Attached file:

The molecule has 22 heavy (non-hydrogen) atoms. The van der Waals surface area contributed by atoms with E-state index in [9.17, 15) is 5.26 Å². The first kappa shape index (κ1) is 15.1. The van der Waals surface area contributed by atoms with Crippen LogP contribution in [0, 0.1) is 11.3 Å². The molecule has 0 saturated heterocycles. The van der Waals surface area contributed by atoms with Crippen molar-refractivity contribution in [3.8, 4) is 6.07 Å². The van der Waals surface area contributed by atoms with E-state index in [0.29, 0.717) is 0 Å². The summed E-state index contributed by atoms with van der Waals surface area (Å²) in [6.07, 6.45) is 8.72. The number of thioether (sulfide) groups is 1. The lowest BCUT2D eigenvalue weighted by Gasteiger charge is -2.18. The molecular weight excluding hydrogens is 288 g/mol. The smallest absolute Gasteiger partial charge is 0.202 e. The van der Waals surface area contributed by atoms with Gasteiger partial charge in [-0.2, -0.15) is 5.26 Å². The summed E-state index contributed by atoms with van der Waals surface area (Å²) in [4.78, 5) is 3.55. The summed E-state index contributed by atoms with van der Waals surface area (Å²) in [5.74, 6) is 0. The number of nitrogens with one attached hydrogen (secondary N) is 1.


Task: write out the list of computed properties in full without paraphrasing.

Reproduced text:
The molecule has 22 heavy (non-hydrogen) atoms. The van der Waals surface area contributed by atoms with E-state index in [9.17, 15) is 5.26 Å². The first kappa shape index (κ1) is 15.1. The van der Waals surface area contributed by atoms with Crippen LogP contribution in [0, 0.1) is 11.3 Å². The molecule has 0 saturated heterocycles. The van der Waals surface area contributed by atoms with Crippen molar-refractivity contribution in [3.8, 4) is 6.07 Å². The van der Waals surface area contributed by atoms with E-state index in [0.29, 0.717) is 0 Å². The summed E-state index contributed by atoms with van der Waals surface area (Å²) in [6.07, 6.45) is 8.72. The number of thioether (sulfide) groups is 1. The lowest BCUT2D eigenvalue weighted by Gasteiger charge is -2.18. The molecular weight excluding hydrogens is 288 g/mol. The smallest absolute Gasteiger partial charge is 0.202 e. The van der Waals surface area contributed by atoms with Gasteiger partial charge in [-0.2, -0.15) is 5.26 Å². The summed E-state index contributed by atoms with van der Waals surface area (Å²) in [4.78, 5) is 3.55. The summed E-state index contributed by atoms with van der Waals surface area (Å²) in [5.74, 6) is 0. The number of nitrogens with one attached hydrogen (secondary N) is 1.